The Battalion. (College Station, Tex.) 1893-current, November 01, 1893, Image 5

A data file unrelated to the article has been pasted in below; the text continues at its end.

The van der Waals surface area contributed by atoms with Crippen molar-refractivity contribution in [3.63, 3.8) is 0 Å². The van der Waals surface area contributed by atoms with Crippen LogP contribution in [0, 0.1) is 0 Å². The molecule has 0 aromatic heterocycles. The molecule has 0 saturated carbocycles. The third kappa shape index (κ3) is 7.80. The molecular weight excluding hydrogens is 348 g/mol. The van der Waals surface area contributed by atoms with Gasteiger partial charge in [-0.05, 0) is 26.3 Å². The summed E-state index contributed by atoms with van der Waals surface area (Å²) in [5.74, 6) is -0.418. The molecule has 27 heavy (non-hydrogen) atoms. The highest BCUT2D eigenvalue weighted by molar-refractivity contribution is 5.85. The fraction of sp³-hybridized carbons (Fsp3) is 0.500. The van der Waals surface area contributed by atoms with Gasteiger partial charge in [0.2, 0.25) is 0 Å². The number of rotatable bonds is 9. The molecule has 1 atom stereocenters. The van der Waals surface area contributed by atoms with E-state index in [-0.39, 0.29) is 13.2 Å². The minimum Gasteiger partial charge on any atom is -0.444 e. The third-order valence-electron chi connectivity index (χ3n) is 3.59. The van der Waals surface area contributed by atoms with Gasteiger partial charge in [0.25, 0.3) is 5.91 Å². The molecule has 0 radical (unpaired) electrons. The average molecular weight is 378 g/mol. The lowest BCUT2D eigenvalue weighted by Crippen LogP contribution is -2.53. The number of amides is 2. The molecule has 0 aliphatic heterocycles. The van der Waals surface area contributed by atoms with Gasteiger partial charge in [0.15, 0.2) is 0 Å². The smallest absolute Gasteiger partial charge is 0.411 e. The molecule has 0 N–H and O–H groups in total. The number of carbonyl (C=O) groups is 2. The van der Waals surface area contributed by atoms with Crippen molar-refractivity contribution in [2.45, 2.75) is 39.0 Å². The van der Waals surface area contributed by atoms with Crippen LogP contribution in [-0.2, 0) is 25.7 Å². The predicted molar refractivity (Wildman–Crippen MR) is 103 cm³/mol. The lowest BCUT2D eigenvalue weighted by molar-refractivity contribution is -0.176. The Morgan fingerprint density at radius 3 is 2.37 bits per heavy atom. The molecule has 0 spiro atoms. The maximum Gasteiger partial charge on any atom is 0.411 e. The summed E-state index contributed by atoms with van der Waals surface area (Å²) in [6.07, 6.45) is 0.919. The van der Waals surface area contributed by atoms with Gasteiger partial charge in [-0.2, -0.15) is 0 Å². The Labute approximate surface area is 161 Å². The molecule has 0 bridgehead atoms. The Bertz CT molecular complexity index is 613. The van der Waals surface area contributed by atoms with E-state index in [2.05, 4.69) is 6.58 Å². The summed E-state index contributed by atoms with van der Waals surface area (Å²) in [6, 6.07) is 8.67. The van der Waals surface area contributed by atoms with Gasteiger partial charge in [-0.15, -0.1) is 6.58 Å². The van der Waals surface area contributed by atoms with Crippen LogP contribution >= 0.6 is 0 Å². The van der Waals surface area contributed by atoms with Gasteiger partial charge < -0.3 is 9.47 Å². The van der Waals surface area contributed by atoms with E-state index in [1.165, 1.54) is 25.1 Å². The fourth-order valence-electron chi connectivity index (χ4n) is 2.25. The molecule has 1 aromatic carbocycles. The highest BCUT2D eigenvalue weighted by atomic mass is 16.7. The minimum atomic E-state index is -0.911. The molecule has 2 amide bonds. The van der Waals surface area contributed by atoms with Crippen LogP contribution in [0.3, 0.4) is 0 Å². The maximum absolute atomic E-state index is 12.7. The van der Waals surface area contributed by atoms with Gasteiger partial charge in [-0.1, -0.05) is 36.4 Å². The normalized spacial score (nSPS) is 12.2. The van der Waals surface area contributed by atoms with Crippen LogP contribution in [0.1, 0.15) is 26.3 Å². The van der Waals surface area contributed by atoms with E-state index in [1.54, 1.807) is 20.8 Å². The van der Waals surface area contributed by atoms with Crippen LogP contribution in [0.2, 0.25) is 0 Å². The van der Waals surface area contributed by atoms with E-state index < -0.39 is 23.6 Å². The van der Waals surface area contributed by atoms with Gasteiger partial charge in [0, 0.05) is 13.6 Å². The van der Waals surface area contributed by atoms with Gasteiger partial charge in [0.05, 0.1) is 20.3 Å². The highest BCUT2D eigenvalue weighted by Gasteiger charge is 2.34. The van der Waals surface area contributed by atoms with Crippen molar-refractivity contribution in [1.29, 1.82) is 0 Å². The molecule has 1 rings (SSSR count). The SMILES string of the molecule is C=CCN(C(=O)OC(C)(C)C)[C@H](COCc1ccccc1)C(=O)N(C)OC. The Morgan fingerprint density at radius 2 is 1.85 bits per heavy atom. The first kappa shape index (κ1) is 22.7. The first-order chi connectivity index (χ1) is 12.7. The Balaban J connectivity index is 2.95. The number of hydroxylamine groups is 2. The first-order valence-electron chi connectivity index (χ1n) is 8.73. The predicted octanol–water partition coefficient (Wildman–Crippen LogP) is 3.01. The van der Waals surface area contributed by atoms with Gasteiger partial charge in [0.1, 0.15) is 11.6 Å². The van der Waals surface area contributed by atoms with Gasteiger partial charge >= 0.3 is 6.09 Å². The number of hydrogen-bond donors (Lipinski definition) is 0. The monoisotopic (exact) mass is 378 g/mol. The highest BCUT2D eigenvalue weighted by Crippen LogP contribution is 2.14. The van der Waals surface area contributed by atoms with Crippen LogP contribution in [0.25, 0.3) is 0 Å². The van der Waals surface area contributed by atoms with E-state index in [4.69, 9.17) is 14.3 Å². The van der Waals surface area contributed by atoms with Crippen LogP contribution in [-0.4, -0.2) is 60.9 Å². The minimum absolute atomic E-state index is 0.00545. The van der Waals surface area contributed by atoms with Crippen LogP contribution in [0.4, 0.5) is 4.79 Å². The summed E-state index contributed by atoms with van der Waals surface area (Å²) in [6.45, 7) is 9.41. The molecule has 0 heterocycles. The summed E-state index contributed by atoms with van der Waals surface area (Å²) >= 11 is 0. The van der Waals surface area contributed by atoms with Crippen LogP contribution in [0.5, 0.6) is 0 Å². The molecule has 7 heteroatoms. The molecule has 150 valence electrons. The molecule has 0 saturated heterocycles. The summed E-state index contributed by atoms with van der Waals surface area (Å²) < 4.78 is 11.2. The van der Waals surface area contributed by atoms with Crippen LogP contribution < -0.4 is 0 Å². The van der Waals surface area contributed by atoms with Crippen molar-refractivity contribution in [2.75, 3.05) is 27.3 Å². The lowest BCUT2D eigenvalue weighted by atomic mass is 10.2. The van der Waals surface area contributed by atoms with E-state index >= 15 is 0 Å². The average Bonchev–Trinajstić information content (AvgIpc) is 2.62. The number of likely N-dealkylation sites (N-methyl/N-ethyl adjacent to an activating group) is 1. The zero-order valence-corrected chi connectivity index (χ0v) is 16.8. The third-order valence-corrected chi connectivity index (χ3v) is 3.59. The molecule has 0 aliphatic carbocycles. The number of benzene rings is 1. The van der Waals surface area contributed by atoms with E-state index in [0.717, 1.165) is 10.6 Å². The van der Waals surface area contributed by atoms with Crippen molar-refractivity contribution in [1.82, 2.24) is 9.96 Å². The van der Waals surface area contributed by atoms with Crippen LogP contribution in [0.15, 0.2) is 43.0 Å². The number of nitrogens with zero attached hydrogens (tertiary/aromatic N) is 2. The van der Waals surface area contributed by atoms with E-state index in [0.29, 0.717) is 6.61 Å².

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THE BATTALION. College Station, Texas. “Well, Pa, couldn’t two companies be a half of a bat talion ?” “Do shut up.” Brief silence for only a few minutes.” “Say Pa, which one of the Cadets were you like ?” “I was in the ‘file closers.’ ” “What’s a ‘file closer ?’ ” “They are officers who keep those in ranks straight.” “What’s ranks ?” “Ranks is the line of company.” “I would be in ranks when I come here won’t I ?” “Yes.” “But I could go in the ‘file closers’ if I wanted to, couldn’t I ?’” “No.” -“Why, Pa?” “Because you wuuld have to be promoted first.” “Are all those who are in the ‘file closers’ promoted ?” “Yes.” “I could be promoted if I wanted to, couldn’t I ?” “Shut up and don’t ask so many foolish questions.” “Did you used to ask foolish questions when you were a boy ?” “No, keep quiet; I want to hear what the band is playing.” “What’s the band playing, Pa ?” “Annie Rooney.” “Does all the bands play Annie Rooney ?” “No, it is a very nice office.” “Were j^ou ever Sergeant-Major?” “No.” “Do you know his name?” “No.” “You would if I did, wouldn’t you?” “Shut up and watch the review.” * “What’s a review, Pa?” “If you don’t shut up I will whip you when we get home.” Silence until the companies were marched off of parade grounds, when the youth broke in again. “Pa, where are the cadets going?” “They are going to their barracks to get ready for the ball.” “What’s barracks, Pa?” “That where the cadets sleep and study.” “I will live in barracks when I get to be a cadet, won’t I?” “Yes.” “Did you live in one?” “Yes.” “Which one?” Pfeuffer barracks.” They are not all named Pfeuffer are they?” “No. Shut up, I say.” “Pa, are all the cadets going to the ball to-night?” “I guess so.” “Did you go when you were a cadet?” “Yes.” “No.” “But they could if they wanted to, couldn’t thev. “Yes.” “Can this band play anything else?” “Yes—do be quiet.” “Pa, what’s those cadets coming this way for?” “Those are graduates and are coming up to salute the com manding officer.” *■ “Pa, what’s a gradute?” “They are cadets ■who have completed their course.” “Will I ever complete my course when I come here?” “I hope so.” “Then I will be a graduate, won’t I?” “Yes.” ‘T can go when I am a cadet, can’t I?” “Yes.” ~ “Are we going to-night?” “No we are not.—You have bothered me enough for the day.—Come, hurry up, so we can catch the train,” and off he started, half dragging the inquisitive youth after him, who to have the last word, blubbered out: “W-w-w-which train, Pa?” That boy equalled any girl I ever met, and I am glad he is too young to be here during my stay. J E e Her. f^emember. Remember boys, that in after life you will be often thought of by your old College friends. “Did you complete vour course?” “Yes.” “Then jou are a graduate, ain’t you, pa?”- “Yes.” “What made them take off their caps just now?” “That was a salute to the commanding officer.” “Do they always salute when they take off their caps?” No if you don’t shut up I won’t bring you out with me again.” But if I shut up you will bring me out again, won,t you.” 0S. But, Pa, why don’t the graduates go back to their com panies?” They have graduated now and new ones have been ap pointed in their stead.” ‘ Who is that cadet coming out there now?” He s Sergeant-Major, and is taking command of the bat- tall ion.” “Does he always do that way?” “Yes.” It don t hurt to be Sergeant-Major, does it?” * ) Remember that some day you may have occasion to need the services of true and devoted friends. Remembei that after you leave College the services of the world will add greatly to your own necessary exertions to at tain success in life. Remember that in not many years to come, you may aspire to some position among your fellow men. Remember that your old College friends will be among those who can materially aid you. Romember that if you have gained their confidence and es teem during your college days they will not forget it. Remember that the acquaintances formed during college life are never, never forgotten. Remember that the time will come when you will wish that you had given your old school mates just cause to form a good opinion of yourself. Boys, then why not grasp this grand opportunity to win the favor of your associates here at the A. and M. College those who are to be in a few years from now, the representa tive people of Texas. What a source of pleasure it will indeed be to you in after life, to look back to this very year—this day this hour and be able to say “My time was well spent' my acquaintances were made my friends and I am well pleased.” Act accordingly. C P D * l